Diaries left in the bedrooms for guest comments contain numerous accounts of apparent ghostly encounters, most of them since 2002. The most common phenomena are flickering lights, objects being moved about, mysterious footsteps, rattling doors and windows, malfunctions of electronic equipment such as cameras, tape recorders, cell phones and pagers, and the sense of being watched by unseen presences. Ironically, the bedroom known as the Rose Red Room, decorated especially for the film, is one of the least active.
Thorne’s ghost haunts the house and grounds. His ghost is occasionally seen walking across the lawn; he is wearing his favorite brown riding suit and boots, and is carrying a riding whip. His bedroom on the second level is the second most active room in the house. Thorne died here. His ghost comes through the door, walks past the bed and disappears in the bathroom. Guests have found objects rearranged and the toilet seat left up. The bedroom is known as the Money Room. Thornewood lore holds that if people who have financial trouble sleep in his room, Thorne’s ghost will come to their aid and help bring a turnaround in their luck.
The ghost of daughter Anna haunts her large bedroom down the hall from Thorne’s room. Anna’s Room is popular with brides and wedding parties, and it is the most active room in the house. Anna contracted scarlet fever at age 16 and lost some of her hearing. She had to wear a hearing aid that was noticeably large. A shy girl, she was embarrassed by it, and so did not participate in many of Thornewood’s social events. Instead, she would sit on the settee of her bedroom bay window, watching lawn parties below. Guests in the bedroom catch a glimpse of a ghostly girl sitting looking out the window; her demeanor is sad and wistful. Dark shadows also have been glimpsed by the bay window.
According to one diary entry, guests staying in Anna’s Room heard the pianodownstairs in the Grand Room play in the early morning hours, as well as the sounds of someone pacing in the upstairs all evening and in the early morning hours.
If Anna’s Room is not occuppied, guests sometimes hear noises emanating from it at night: male and female voices talking, doors opening and closing, and the sounds of heavy furniture being moved about. Everything is in place if the room is inspected, although drawers on the armoire have been found pulled open.
Directly across the hall from Anna’s Room is the Grandview Room, the site of frequent activity. A woman’s voice hums a song, soap disappears from the bathroom, and a candle mysteriously falls from its holder. Guests’ alarm clocks have gone off in the middle of the night.Â Most strange is a ghostly servant who once organized a guest’s shoes and folded his socks over them.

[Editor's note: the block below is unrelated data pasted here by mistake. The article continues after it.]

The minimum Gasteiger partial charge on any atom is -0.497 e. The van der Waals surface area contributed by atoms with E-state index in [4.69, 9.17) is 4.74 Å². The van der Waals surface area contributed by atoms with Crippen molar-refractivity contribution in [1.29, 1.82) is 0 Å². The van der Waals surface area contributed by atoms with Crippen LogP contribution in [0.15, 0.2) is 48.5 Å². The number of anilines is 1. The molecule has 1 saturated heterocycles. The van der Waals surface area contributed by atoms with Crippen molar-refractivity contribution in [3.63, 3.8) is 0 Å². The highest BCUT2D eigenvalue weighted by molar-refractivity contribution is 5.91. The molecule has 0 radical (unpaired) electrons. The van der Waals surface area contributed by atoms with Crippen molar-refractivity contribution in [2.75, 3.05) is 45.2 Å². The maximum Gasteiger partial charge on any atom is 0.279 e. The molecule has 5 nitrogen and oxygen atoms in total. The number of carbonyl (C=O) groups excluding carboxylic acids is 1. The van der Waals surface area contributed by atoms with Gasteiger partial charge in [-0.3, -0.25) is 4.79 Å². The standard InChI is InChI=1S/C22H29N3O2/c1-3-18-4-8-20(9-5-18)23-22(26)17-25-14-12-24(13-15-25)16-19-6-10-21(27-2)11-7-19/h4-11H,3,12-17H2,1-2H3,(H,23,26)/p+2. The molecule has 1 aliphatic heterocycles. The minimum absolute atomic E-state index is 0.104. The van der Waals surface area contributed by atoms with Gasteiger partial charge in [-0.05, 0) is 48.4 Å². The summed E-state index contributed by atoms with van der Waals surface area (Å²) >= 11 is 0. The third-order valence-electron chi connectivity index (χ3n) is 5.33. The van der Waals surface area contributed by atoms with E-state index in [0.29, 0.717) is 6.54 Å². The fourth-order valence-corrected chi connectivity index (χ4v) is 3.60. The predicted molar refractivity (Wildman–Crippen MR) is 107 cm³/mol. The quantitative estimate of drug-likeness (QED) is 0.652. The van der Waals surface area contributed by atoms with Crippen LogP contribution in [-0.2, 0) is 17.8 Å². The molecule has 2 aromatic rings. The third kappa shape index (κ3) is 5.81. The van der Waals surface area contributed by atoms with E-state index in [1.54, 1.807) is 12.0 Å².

A male ghost associated with Anna haunts the downstairs in the Grand Room. The apparition has been reported for at least 50 years, making it perhaps the oldest ghost on the property. Beneath the grand staircase is a bathroom and linen closet.Â A ghostly man in a brown suit comes out of the bathroom, crosses the Grand Room, goes into the dining room and disappears out the glass doors to the patio. Anna, married twice, and endured an unhappy and tragic first marriage. She caught her first husband in the bathroom linen closet molesting their daughter. Enraged, she got a gun and shot him in the eye. The shot did not kill him. They were divorced. However, the ghost is believed to be Anna’s second husband, based on eyewitness descriptions matched to old photographs.
Another of the older ghosts at Thornewood is based on lore that a child drowned in the lake, witnessed by the mother from the window of one of the rooms. Ghostly screams are reported heard.
On the third floor, the Gold Room has haunting activity, including a smell of lavender and poltergeist movements of toiletries, especially women’s articles. Apparitions of men and women have been seen, in particular he ghost of a sad-looking woman who wears her hair up on her head. According to Deanna Robinson, the room is one of the most spiritually protected rooms in the house and has the presence of angels and fairies.
Down the hall from the Gold Room is a billiard room. Footsteps have been heard coming up the staircase and entering the billiard room, followed by the sounds of someone playing billiards. Upon inspection, the room is found to be empty, and the pool cues are on the billiard table.
Some of the film crew personnel of both productions, especially The Diary of Ellen Rimbauer, reported mysterious phenomena as well.